accept commutations of their sentences,
and that all efforts in tbat direction were
without their sanction. The signal ures of
Fielden and Schwab were secured this
morning by Capt. Blaek and L W. Oli
ver, who visited the prisoners at tbe jail
and had private conference with them.
AH sorts of entreaties were adopted to get
Spies to sign the petiiion, but he resolutely
refused to do so, as did also Liogc. Engel,
Fischer and Parson?.
At 3 80 p. m the same petitions were
brought to the jail by Dr. Schmidt, Alder
man Frank Stauber and H Linmyer, with
permission from the sheriff to confer with
the condemned men. Geo. Schilling ar
rived attr and joined tbe party. It was
plain that Spies bad weakened since the
morniax conference. . He read the pelitioa
over several times. After an hour's plead
ing Spies said: "Well, give me a pen,"
and with a flourish his name was appended
below. The visitors tnen turned tnelr at
tention to tbe others who have written let
ters declining executive clemency but ob
tained no further signatures.
Chicago. Nov. 5. Day after day long
lists of names of citizens, who have hither
to been emphatic in their demand for the
infliction of the extreme penalty of the law
on condemned. Anarchists, appear attached
to petitions for commutation. Among
these the names of prominent members of
tbe br and bench attract the most atten
tion. A reporter requested several of the
legaHighta to-ive their reasons for signing
tne petition, w. u. uouay said, "lnose
men are guilty; there in no doubt of that;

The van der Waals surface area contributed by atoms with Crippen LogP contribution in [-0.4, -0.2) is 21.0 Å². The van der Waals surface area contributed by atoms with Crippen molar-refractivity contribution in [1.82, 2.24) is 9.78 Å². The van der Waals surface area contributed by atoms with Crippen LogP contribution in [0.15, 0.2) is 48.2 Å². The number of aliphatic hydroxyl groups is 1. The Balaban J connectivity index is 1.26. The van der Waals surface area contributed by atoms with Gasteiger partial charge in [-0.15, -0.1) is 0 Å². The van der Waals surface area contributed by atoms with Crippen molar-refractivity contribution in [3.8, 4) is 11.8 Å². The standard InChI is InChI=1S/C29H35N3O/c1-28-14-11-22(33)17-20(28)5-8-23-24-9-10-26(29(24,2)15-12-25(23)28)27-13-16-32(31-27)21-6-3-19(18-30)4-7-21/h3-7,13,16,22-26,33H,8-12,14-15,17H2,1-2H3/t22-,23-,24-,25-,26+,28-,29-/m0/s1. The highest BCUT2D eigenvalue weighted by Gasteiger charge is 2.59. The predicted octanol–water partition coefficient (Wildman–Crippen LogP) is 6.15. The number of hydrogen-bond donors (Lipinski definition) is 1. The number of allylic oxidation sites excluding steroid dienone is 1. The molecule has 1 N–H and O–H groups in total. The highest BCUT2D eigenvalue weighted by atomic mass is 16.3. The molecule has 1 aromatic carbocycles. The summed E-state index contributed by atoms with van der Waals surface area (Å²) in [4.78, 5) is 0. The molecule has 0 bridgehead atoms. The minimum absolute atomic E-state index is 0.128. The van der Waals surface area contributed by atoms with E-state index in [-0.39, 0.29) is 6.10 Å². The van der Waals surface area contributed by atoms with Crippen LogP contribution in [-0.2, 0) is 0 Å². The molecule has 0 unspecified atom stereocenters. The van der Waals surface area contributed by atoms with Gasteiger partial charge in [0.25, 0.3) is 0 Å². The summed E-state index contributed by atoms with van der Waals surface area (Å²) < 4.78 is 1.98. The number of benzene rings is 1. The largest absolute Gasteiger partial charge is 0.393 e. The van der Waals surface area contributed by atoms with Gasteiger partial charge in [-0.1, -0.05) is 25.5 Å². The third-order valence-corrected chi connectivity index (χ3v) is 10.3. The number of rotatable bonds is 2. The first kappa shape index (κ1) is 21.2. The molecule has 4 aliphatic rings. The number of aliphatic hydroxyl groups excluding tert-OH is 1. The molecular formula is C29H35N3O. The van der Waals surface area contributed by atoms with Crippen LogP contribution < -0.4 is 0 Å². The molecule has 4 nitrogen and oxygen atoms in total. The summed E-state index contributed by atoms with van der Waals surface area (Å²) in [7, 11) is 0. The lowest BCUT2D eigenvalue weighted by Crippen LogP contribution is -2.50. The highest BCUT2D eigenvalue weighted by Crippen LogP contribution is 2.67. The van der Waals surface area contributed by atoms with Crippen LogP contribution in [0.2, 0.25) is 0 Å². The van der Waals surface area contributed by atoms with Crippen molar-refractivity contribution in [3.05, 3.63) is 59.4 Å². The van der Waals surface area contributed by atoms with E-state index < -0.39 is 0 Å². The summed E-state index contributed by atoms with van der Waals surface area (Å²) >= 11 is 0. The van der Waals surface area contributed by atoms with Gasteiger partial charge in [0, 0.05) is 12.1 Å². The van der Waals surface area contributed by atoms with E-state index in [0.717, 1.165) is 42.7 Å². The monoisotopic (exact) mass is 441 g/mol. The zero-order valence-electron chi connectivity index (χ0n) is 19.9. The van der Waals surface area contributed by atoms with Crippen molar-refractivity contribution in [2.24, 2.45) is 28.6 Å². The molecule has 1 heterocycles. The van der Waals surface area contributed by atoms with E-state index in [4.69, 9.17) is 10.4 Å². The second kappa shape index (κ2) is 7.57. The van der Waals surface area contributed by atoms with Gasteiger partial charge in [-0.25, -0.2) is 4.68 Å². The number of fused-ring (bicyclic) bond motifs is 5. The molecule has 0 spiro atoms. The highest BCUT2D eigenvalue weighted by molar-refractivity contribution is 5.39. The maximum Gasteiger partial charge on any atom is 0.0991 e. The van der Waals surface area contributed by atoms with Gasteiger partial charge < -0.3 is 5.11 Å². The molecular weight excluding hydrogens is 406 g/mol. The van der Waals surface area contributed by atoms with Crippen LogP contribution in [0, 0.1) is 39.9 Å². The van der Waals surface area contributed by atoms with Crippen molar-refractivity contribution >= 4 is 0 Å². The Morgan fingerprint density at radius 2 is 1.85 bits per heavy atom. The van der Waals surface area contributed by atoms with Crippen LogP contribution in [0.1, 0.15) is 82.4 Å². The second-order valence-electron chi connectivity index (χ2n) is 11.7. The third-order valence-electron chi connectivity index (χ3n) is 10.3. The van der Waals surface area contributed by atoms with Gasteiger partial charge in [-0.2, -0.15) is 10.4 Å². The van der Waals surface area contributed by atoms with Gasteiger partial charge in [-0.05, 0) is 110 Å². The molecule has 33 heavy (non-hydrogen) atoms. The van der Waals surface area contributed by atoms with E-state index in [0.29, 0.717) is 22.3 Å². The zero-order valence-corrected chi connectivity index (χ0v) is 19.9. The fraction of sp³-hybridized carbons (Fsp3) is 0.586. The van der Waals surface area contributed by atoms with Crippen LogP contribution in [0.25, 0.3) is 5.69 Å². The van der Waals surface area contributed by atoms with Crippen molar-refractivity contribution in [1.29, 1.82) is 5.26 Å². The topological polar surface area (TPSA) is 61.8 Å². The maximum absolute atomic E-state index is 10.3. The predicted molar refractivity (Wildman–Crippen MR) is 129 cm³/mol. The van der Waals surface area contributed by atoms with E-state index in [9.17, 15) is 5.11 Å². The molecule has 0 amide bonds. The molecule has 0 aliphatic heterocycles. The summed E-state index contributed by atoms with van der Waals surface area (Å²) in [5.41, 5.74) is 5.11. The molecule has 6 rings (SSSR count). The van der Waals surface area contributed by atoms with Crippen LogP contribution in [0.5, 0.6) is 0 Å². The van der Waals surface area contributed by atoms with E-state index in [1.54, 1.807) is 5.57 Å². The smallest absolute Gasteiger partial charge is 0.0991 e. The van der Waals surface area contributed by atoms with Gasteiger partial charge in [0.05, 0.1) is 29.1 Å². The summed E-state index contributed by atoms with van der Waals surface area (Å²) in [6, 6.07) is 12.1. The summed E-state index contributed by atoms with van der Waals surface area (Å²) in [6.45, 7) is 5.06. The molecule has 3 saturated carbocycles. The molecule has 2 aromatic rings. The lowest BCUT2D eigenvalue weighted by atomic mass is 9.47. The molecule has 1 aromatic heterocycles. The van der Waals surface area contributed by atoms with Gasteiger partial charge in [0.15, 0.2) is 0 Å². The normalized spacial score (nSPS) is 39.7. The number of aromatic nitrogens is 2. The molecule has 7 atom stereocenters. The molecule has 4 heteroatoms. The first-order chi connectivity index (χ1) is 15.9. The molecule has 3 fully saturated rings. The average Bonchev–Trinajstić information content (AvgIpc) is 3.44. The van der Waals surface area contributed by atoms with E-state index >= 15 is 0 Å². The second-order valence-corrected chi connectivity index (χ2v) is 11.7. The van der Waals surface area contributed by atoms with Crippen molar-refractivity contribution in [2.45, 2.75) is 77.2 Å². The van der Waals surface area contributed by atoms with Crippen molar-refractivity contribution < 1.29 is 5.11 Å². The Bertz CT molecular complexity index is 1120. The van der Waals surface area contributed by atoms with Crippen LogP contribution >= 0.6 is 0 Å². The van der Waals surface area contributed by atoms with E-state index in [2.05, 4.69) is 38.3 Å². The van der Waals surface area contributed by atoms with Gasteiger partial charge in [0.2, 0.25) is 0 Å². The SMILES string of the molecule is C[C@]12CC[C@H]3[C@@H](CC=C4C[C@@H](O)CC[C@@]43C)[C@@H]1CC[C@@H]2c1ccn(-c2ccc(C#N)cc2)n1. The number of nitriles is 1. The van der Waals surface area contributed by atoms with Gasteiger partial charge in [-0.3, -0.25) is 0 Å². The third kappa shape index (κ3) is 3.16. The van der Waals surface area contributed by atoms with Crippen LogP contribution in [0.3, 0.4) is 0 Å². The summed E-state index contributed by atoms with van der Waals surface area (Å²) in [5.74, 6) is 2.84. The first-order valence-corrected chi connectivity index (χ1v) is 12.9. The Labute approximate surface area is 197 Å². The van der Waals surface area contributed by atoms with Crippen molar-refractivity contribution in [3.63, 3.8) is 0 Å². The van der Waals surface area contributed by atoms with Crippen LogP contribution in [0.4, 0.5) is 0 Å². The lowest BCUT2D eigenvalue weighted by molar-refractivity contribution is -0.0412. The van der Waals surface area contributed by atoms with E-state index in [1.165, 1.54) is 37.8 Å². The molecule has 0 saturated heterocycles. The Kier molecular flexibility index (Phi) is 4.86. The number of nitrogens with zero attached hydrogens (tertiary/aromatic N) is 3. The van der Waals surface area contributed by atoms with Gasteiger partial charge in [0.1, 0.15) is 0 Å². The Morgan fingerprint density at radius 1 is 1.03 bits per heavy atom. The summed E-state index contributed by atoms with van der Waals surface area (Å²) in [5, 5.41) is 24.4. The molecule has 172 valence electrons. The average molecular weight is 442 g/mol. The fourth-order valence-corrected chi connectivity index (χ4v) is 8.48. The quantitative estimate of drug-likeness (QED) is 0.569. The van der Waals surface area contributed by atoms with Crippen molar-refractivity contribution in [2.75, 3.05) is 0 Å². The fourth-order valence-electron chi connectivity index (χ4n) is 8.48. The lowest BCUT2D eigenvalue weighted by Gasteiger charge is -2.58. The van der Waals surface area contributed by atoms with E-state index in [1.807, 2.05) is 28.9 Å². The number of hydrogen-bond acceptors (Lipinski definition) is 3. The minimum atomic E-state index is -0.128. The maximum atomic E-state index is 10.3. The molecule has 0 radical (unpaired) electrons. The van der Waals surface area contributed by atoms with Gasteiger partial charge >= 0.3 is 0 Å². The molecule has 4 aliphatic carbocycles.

they are guilty of murder; - but it must be
remembered that this is not an ordinary
physical assassination. The question is,
whether they should be punisbed to the
full extent of the law. This is the first
time that the question has come up since
the jury decided it. Judge Gary might
have passed upon it in denying a new trial,
but he did not." ;
Chicago, Nov. 5 Last night Nina Van
Zandt and her mother called on Capt.
Schaack and the officers at the Chicago
Avenue station. Miss Van Zandt pre
sented a petition addressed to Governor
Oglesby, asking for commutation of the
sentence on tbe Anarchists, and requested
the Captain to sign it. She pleaded with
him for over twenty minutes, but the po
lice official declined to attach bis signature.
The girl asked and obtained permission to
solicit tbe officers in the station for their
names, but failed to secure a single one.
Before leaving she distributed a number of
Trumbull's pamphlets, "Was it a Fair
Trial!" and 1 .ft a lot more of them on the
Sergeant's desk, by whom, at Captain
DcnaacK S commanu, iney were prompuy